Crestone Eagle, January 2005:
Biodiesel and GMOs in the SLV
by Linda Spade
This past October, Blue Sun Biodiesel held the grand opening
of its plant in Alamosa. Biodiesel is a good thing, right?
Gas prices have only recently come down from over $2 a gallon.
Like a junkie looking for the next fix, the hunt for the last
vestiges of petroleum is global, from the Amazon to the Alaska
Blue Sun will be producing B20, a mixture composed of 20%
locally grown canola oil and 80% regular old petroleum-based
diesel fuel. Well, 20% is better than nothing, but since it
is possible, why not 100%?
So how are we so lucky to have a biodiesel plant right in
our neighborhood? The Energy Policy Act of 1992 was passed
by Congress to reduce our nation’s dependence on imported
petroleum by requiring certain fleets to acquire alternative
fuel vehicles. It was amended by the Energy Conservation Reauthorization
Act of 1998 to include biodiesel fuel use as a way for federal,
state and public utility fleets to meet requirements for using
On October 21, Blue Sun opened their biodiesel plant. The
next day, President Bush signed a bill containing a biodiesel
tax incentive effective January 1, 2005 which lasts two years.
It is structured as a federal excise tax credit, and amounts
to a penny per percentage point of biodiesel blended with
petroleum diesel for first-use oils like canola oil, and a
half penny per percentage for biodiesel made from other sources,
like recycled cooking oil. According to biodiesel researcher
Nick Chambers, “there are 3.5 billion gallons of used
cooking oil sitting in American alleyways.” The tax
incentive is expected to increase biodiesel demand from an
estimated 30 million gallons in 2004 to at least 124 million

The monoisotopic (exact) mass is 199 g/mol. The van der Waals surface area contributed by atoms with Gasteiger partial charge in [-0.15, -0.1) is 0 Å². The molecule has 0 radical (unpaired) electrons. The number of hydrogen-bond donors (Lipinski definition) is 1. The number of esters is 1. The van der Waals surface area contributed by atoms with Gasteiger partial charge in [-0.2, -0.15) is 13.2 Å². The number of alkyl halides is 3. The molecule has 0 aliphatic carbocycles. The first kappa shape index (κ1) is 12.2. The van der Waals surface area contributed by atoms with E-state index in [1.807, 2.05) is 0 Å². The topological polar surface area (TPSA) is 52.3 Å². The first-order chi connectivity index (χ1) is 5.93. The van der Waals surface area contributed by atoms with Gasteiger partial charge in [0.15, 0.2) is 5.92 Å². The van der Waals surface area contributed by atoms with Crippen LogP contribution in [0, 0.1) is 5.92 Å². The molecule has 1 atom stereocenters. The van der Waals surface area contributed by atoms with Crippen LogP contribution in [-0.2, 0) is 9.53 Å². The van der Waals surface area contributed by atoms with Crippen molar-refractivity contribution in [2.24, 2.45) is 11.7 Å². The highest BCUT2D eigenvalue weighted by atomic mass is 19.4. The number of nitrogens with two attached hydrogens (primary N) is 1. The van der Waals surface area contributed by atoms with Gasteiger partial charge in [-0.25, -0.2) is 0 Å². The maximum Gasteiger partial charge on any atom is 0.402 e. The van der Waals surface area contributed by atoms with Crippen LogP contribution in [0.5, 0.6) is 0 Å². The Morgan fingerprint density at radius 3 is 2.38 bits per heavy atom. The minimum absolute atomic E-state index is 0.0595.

gallons per year.
Blue Sun’s crop research and development program is
funded by a Department of Energy grant of $100,000 awarded
in July 2003 and another $750,000 in July 2004. Their team
consists of agronomists from the University of Nebraska, Kansas
State University and Colorado State University. Blue Sun is
paying a subsidized 12 cents per pound for harvested canola
seed due to a $450,000 grant from the USDA.
Blue Sun is contracting with local SLV farmers, primarily
in Center, to grow canola for their biodiesel production facility
in Alamosa. They are required to be part of a grower’s
cooperative called BlueSun Producers. The farmers who sign
up will not only be compensated for their crop but will participate
in BlueSun profit sharing. Blue Sun met with valley growers
at Adams State College and has 10 farmers under contract now
and hopes to have 50 by February or March 2005. Fifty thousand
acres a year of canola seed is required to produce 430 gallons
a day of biodiesel. Once a farmer joins the cooperative, they
obtain their seed through this coop and can choose whether
to purchase open-pollinated “Oscar” from Australia
or a genetically engineered variety. Two-thirds of the canola
crop grown in the United States is genetically engineered.
Genetically Modified Canola
Canola is in the mustard family. Other species include broccoli,
cauliflower, kale, brussel sprouts, horseradish, mustard greens,
rutabaga, rape, collards, kohlrabi, turnip, Chinese cabbage,
arugula, radish and watercress. All members within each of
the species cross with one another. Canola pollen can travel
up to 2 miles. Judging by spring wind velocity in the San
Luis Valley, the pollen will likely travel somewhat farther.
According to Nick Chambers, Croplan Genetics, a North Dakota
seed company involved in much of the San Luis Valley’s
canola, offers 16 varieties of canola seed. They claim that
the open pollinated canola is “the simplest type to
produce and is normally less expensive. They show consistent
performance and are comparable to synthetics and hybrids under
less than ideal growing conditions.” They also offer
three “herbicide tolerant” canola varieties: Monsanto’s
Roundup Ready®, Liberty Link® and Clearfield®.
They claim that these three synthetics make canola growing
an option as previously “weed management had prevented
canola as an alternative in a minimum or zero tillage rotation.”
There is no difference in the oil yield between open pollinated
and genetically modified canola seed.
Caroline Fox of the Northwest Coalition for Alternatives to
Pesticides (www.pesticide.org) wrote an herbicide fact sheet
on Roundup®. “Studies of farmers and other people
exposed to glyphosate herbicides (Roundup) have shown that